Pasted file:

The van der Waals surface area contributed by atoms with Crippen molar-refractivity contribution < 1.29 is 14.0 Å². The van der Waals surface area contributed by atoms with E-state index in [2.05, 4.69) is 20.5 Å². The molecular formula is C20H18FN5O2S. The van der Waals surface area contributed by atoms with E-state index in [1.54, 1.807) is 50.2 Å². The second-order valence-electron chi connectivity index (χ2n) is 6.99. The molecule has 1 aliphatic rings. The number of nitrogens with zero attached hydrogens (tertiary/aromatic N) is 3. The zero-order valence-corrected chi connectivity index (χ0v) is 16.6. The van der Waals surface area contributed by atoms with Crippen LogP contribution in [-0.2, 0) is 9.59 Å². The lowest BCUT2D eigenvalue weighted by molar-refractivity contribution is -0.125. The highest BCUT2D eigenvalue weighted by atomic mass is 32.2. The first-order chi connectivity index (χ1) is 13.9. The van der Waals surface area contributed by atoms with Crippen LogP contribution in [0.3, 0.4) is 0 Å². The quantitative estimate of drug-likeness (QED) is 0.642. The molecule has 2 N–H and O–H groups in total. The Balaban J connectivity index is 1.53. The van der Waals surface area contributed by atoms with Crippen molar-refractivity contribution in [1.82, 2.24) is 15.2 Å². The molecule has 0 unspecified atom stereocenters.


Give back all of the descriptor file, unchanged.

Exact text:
The van der Waals surface area contributed by atoms with Crippen molar-refractivity contribution < 1.29 is 14.0 Å². The van der Waals surface area contributed by atoms with E-state index in [2.05, 4.69) is 20.5 Å². The molecular formula is C20H18FN5O2S. The van der Waals surface area contributed by atoms with E-state index in [1.54, 1.807) is 50.2 Å². The second-order valence-electron chi connectivity index (χ2n) is 6.99. The molecule has 1 aliphatic rings. The number of nitrogens with zero attached hydrogens (tertiary/aromatic N) is 3. The zero-order valence-corrected chi connectivity index (χ0v) is 16.6. The van der Waals surface area contributed by atoms with Crippen LogP contribution in [-0.2, 0) is 9.59 Å². The lowest BCUT2D eigenvalue weighted by molar-refractivity contribution is -0.125. The highest BCUT2D eigenvalue weighted by atomic mass is 32.2. The first-order chi connectivity index (χ1) is 13.9. The van der Waals surface area contributed by atoms with Crippen LogP contribution in [0.3, 0.4) is 0 Å². The quantitative estimate of drug-likeness (QED) is 0.642. The molecule has 2 N–H and O–H groups in total. The Balaban J connectivity index is 1.53. The van der Waals surface area contributed by atoms with Crippen molar-refractivity contribution in [1.82, 2.24) is 15.2 Å². The molecule has 0 unspecified atom stereocenters.